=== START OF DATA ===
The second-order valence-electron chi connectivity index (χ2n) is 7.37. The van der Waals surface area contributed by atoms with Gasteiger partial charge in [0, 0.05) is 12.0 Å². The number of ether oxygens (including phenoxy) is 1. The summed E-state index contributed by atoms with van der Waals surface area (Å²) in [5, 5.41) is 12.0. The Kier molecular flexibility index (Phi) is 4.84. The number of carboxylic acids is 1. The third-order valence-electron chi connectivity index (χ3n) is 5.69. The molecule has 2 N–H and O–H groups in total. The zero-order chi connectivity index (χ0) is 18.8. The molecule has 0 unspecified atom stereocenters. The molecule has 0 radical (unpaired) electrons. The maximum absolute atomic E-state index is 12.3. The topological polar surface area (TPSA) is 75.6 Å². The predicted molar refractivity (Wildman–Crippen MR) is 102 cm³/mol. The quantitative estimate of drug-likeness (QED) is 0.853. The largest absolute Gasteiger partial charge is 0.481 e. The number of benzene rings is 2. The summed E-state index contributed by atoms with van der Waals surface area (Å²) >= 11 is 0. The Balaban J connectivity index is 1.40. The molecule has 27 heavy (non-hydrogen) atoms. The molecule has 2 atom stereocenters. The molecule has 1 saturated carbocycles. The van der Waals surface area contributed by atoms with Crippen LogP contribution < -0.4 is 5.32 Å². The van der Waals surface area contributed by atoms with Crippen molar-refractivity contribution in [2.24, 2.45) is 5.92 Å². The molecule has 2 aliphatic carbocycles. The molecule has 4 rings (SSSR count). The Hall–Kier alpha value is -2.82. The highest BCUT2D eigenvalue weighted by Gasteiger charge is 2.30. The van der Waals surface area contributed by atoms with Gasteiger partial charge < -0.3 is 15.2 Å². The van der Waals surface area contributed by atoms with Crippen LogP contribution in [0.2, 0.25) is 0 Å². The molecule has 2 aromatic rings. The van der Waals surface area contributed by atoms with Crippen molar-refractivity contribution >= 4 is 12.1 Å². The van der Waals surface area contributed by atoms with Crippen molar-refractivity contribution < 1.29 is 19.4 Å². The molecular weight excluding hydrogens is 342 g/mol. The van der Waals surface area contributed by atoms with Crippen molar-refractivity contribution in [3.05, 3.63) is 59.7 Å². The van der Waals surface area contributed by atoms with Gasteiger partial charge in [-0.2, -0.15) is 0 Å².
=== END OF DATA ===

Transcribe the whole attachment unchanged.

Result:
The second-order valence-electron chi connectivity index (χ2n) is 7.37. The van der Waals surface area contributed by atoms with Gasteiger partial charge in [0, 0.05) is 12.0 Å². The number of ether oxygens (including phenoxy) is 1. The summed E-state index contributed by atoms with van der Waals surface area (Å²) in [5, 5.41) is 12.0. The Kier molecular flexibility index (Phi) is 4.84. The number of carboxylic acids is 1. The third-order valence-electron chi connectivity index (χ3n) is 5.69. The molecule has 2 N–H and O–H groups in total. The zero-order chi connectivity index (χ0) is 18.8. The molecule has 0 unspecified atom stereocenters. The molecule has 0 radical (unpaired) electrons. The maximum absolute atomic E-state index is 12.3. The topological polar surface area (TPSA) is 75.6 Å². The predicted molar refractivity (Wildman–Crippen MR) is 102 cm³/mol. The quantitative estimate of drug-likeness (QED) is 0.853. The largest absolute Gasteiger partial charge is 0.481 e. The number of benzene rings is 2. The summed E-state index contributed by atoms with van der Waals surface area (Å²) >= 11 is 0. The Balaban J connectivity index is 1.40. The molecule has 27 heavy (non-hydrogen) atoms. The molecule has 2 atom stereocenters. The molecule has 1 saturated carbocycles. The van der Waals surface area contributed by atoms with Crippen LogP contribution < -0.4 is 5.32 Å². The van der Waals surface area contributed by atoms with Crippen molar-refractivity contribution in [2.24, 2.45) is 5.92 Å². The molecule has 2 aliphatic carbocycles. The molecule has 4 rings (SSSR count). The Hall–Kier alpha value is -2.82. The highest BCUT2D eigenvalue weighted by Gasteiger charge is 2.30. The van der Waals surface area contributed by atoms with Gasteiger partial charge < -0.3 is 15.2 Å². The van der Waals surface area contributed by atoms with Crippen LogP contribution in [0.2, 0.25) is 0 Å². The molecule has 2 aromatic rings. The van der Waals surface area contributed by atoms with Crippen molar-refractivity contribution >= 4 is 12.1 Å². The van der Waals surface area contributed by atoms with Crippen molar-refractivity contribution < 1.29 is 19.4 Å². The molecular weight excluding hydrogens is 342 g/mol. The van der Waals surface area contributed by atoms with Crippen molar-refractivity contribution in [3.05, 3.63) is 59.7 Å². The van der Waals surface area contributed by atoms with Gasteiger partial charge in [-0.2, -0.15) is 0 Å².